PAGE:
How does Benjamin's reverse aging ironically mirror the modern midlife crisis?

Expert Answers

An illustration of the letter 'A' in a speech bubbles

The Curious Case of Benjamin Button” is a short story by F. Scott Fitzgerald . It was first published in 1923. The main character in the story, Benjamin, develops opposite to how humans usually develop. Instead of being born young and growing older, he is born old and...

Unlock
This Answer Now

Start your 48-hour free trial to unlock this answer and thousands more. Enjoy eNotes ad-free and cancel anytime.

Start your 48-Hour Free Trial

The Curious Case of Benjamin Button” is a short story by F. Scott Fitzgerald. It was first published in 1923. The main character in the story, Benjamin, develops opposite to how humans usually develop. Instead of being born young and growing older, he is born old and grows younger every year, completely defying the laws of biology and nature. This could easily be seen as an analogy to a modern midlife crisis. A midlife crisis is usually when an older person tries to lead the life of a younger person in an attempt to still feel young and to defy their age.

In the case of Benjamin Button, Benjamin appears to be much older than he really is. Therefore, it seems very odd to his peers that he is engaging in activities that do not befit the age he visually appears to have. For example, when Benjamin tries to attend Yale College, the college registrar does not believe Benjamin when he says that he is indeed only eighteen years old. He assumes that Benjamin is much older, and therefore calls him a “dangerous lunatic” for attempting to attend college at his old age.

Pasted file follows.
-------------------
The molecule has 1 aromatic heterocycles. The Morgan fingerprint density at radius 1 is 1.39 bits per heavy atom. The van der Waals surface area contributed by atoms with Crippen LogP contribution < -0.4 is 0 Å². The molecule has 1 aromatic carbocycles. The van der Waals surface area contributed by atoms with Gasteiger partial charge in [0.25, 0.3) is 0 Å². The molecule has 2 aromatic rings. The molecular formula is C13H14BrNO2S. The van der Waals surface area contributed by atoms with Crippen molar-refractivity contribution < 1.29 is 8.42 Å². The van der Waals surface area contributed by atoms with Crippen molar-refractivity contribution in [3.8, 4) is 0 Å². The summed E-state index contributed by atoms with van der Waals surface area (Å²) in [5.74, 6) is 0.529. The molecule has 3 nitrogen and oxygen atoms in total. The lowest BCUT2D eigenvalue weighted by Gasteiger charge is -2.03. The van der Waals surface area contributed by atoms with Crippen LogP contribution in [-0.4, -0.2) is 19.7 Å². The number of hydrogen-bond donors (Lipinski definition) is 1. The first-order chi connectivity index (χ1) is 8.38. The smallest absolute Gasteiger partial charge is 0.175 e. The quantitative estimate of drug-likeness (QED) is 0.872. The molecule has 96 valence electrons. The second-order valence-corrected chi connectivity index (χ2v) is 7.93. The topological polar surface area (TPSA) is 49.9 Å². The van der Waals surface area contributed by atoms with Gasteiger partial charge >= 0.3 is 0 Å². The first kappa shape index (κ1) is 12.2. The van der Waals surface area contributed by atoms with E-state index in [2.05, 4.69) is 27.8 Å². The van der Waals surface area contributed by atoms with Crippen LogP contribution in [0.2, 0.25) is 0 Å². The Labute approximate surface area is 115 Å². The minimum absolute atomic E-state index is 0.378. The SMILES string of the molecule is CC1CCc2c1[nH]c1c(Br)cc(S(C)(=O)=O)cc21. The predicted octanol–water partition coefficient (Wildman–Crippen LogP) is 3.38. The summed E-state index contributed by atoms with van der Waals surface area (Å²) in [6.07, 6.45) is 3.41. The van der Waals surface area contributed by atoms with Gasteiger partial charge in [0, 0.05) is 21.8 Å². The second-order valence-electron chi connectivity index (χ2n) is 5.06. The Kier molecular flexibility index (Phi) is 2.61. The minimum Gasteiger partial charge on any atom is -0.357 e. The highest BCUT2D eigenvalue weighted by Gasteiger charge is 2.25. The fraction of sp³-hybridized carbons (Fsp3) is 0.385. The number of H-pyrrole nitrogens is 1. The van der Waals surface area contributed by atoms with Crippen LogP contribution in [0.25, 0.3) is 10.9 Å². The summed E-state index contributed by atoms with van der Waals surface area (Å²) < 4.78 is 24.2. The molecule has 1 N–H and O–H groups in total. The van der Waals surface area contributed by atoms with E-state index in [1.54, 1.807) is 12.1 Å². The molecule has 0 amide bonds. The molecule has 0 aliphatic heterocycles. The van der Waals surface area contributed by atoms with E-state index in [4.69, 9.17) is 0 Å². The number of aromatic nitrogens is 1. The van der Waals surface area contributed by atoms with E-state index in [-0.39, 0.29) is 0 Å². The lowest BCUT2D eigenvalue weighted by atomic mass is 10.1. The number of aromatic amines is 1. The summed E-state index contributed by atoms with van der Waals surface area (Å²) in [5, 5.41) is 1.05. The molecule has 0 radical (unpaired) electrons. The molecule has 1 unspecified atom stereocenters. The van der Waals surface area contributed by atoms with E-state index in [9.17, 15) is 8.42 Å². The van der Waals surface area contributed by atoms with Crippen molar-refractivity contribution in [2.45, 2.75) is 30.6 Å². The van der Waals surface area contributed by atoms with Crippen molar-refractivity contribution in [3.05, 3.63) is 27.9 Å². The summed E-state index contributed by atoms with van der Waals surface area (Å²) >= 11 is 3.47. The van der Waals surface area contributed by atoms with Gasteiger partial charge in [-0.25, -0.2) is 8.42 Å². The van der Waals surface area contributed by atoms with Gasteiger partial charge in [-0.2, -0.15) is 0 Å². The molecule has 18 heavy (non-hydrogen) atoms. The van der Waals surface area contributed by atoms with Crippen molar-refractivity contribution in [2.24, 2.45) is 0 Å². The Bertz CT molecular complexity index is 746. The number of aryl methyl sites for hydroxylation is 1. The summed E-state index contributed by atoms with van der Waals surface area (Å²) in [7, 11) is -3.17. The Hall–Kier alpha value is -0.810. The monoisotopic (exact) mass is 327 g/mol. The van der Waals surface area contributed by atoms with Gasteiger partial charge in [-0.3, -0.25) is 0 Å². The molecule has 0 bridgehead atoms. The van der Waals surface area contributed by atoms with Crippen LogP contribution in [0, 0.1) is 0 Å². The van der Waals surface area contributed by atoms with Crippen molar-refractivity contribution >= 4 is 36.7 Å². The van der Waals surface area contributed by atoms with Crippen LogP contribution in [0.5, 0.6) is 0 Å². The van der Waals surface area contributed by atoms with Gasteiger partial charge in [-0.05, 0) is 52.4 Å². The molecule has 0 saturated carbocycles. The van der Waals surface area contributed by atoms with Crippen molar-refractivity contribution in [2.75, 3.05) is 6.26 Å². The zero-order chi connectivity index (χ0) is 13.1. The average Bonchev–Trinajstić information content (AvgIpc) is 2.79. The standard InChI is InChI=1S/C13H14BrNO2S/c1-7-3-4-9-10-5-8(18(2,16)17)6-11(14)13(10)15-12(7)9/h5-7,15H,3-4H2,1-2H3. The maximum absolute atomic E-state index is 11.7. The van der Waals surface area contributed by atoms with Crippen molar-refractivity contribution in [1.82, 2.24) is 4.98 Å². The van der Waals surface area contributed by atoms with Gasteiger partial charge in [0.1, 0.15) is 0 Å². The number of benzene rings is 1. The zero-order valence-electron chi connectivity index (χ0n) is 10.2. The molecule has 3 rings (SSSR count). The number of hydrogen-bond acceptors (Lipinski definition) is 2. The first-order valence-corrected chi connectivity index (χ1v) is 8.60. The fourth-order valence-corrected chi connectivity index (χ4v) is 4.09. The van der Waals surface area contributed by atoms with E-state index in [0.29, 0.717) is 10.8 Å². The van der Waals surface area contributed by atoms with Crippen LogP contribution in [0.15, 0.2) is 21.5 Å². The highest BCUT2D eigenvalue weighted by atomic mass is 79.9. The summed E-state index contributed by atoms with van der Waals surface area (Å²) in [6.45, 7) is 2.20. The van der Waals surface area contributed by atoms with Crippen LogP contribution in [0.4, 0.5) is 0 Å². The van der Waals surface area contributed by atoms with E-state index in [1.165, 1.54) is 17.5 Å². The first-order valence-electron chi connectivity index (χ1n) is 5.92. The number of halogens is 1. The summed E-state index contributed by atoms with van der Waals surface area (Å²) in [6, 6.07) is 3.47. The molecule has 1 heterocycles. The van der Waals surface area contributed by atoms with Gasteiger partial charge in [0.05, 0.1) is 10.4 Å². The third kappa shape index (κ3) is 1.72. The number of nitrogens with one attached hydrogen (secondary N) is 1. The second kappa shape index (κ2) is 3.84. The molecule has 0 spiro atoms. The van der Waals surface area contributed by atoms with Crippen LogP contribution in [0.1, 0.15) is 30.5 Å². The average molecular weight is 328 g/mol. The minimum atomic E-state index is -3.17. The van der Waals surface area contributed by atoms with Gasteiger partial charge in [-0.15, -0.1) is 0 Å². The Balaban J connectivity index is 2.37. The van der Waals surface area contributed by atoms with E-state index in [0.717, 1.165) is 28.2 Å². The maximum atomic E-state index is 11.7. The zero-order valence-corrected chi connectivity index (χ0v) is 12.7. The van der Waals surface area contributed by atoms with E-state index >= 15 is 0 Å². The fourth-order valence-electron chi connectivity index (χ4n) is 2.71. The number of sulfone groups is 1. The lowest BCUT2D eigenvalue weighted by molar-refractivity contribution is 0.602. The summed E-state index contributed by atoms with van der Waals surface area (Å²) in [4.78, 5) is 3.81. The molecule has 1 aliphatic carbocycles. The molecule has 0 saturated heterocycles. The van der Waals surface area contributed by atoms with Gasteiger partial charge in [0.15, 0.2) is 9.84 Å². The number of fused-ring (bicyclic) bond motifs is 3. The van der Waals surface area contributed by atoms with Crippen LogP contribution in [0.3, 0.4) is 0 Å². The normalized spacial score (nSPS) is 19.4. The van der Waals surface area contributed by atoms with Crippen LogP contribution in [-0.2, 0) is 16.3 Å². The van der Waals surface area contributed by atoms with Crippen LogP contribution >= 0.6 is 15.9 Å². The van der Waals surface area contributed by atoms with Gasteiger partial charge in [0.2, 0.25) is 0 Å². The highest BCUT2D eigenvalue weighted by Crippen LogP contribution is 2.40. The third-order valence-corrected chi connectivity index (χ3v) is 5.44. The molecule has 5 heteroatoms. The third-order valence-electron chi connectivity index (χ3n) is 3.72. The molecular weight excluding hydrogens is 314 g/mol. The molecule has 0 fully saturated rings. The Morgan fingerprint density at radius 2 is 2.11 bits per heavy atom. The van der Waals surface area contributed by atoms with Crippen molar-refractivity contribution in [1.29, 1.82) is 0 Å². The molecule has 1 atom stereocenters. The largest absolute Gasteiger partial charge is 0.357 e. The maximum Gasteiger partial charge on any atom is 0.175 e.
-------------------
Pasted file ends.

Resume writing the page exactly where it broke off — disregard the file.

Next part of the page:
Another stereotypical midlife-crisis behavior pattern is the fact that people start to fall in love with people who are much younger than themselves. For example, it is a typical cliché for some men to start an affair with their much younger secretary. This could be seen as mirrored in the short story, as Benjamin Button marries Hildegarde Moncrief, who visually appears to be much younger than him. Hildegarde herself wrongly assumes that Benjamin is much older than herself. She explicitly states that she prefers older men, because "young boys are so idiotic.”

Approved by eNotes Editorial Team